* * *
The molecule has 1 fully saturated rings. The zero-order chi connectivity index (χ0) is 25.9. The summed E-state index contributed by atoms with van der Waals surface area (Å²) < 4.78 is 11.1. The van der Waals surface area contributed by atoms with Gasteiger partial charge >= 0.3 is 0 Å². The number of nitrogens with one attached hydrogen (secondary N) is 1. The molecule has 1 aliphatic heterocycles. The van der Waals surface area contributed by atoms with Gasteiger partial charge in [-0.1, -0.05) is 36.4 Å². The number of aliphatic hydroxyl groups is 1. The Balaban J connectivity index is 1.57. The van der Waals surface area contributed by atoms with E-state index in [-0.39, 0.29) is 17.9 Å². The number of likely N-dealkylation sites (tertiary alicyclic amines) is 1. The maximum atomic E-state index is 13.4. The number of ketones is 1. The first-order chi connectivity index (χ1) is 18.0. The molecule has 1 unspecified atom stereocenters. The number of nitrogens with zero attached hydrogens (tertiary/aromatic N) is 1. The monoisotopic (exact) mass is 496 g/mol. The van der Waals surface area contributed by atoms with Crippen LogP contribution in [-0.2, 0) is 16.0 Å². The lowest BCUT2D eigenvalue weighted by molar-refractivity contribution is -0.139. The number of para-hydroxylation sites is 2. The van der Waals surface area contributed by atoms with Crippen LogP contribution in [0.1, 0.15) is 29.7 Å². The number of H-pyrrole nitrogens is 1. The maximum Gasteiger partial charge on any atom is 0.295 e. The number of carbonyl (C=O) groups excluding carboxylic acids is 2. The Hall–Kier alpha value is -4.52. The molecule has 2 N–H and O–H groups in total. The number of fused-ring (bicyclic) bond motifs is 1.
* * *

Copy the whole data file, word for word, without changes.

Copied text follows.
The molecule has 1 fully saturated rings. The zero-order chi connectivity index (χ0) is 25.9. The summed E-state index contributed by atoms with van der Waals surface area (Å²) < 4.78 is 11.1. The van der Waals surface area contributed by atoms with Gasteiger partial charge >= 0.3 is 0 Å². The number of nitrogens with one attached hydrogen (secondary N) is 1. The molecule has 1 aliphatic heterocycles. The van der Waals surface area contributed by atoms with Gasteiger partial charge in [-0.1, -0.05) is 36.4 Å². The number of aliphatic hydroxyl groups is 1. The Balaban J connectivity index is 1.57. The van der Waals surface area contributed by atoms with E-state index in [-0.39, 0.29) is 17.9 Å². The number of likely N-dealkylation sites (tertiary alicyclic amines) is 1. The maximum atomic E-state index is 13.4. The number of ketones is 1. The first-order chi connectivity index (χ1) is 18.0. The molecule has 1 unspecified atom stereocenters. The number of nitrogens with zero attached hydrogens (tertiary/aromatic N) is 1. The monoisotopic (exact) mass is 496 g/mol. The van der Waals surface area contributed by atoms with Crippen LogP contribution in [-0.2, 0) is 16.0 Å². The lowest BCUT2D eigenvalue weighted by molar-refractivity contribution is -0.139. The number of para-hydroxylation sites is 2. The van der Waals surface area contributed by atoms with Crippen LogP contribution in [0.1, 0.15) is 29.7 Å². The number of H-pyrrole nitrogens is 1. The maximum Gasteiger partial charge on any atom is 0.295 e. The number of carbonyl (C=O) groups excluding carboxylic acids is 2. The Hall–Kier alpha value is -4.52. The molecule has 2 N–H and O–H groups in total. The number of fused-ring (bicyclic) bond motifs is 1.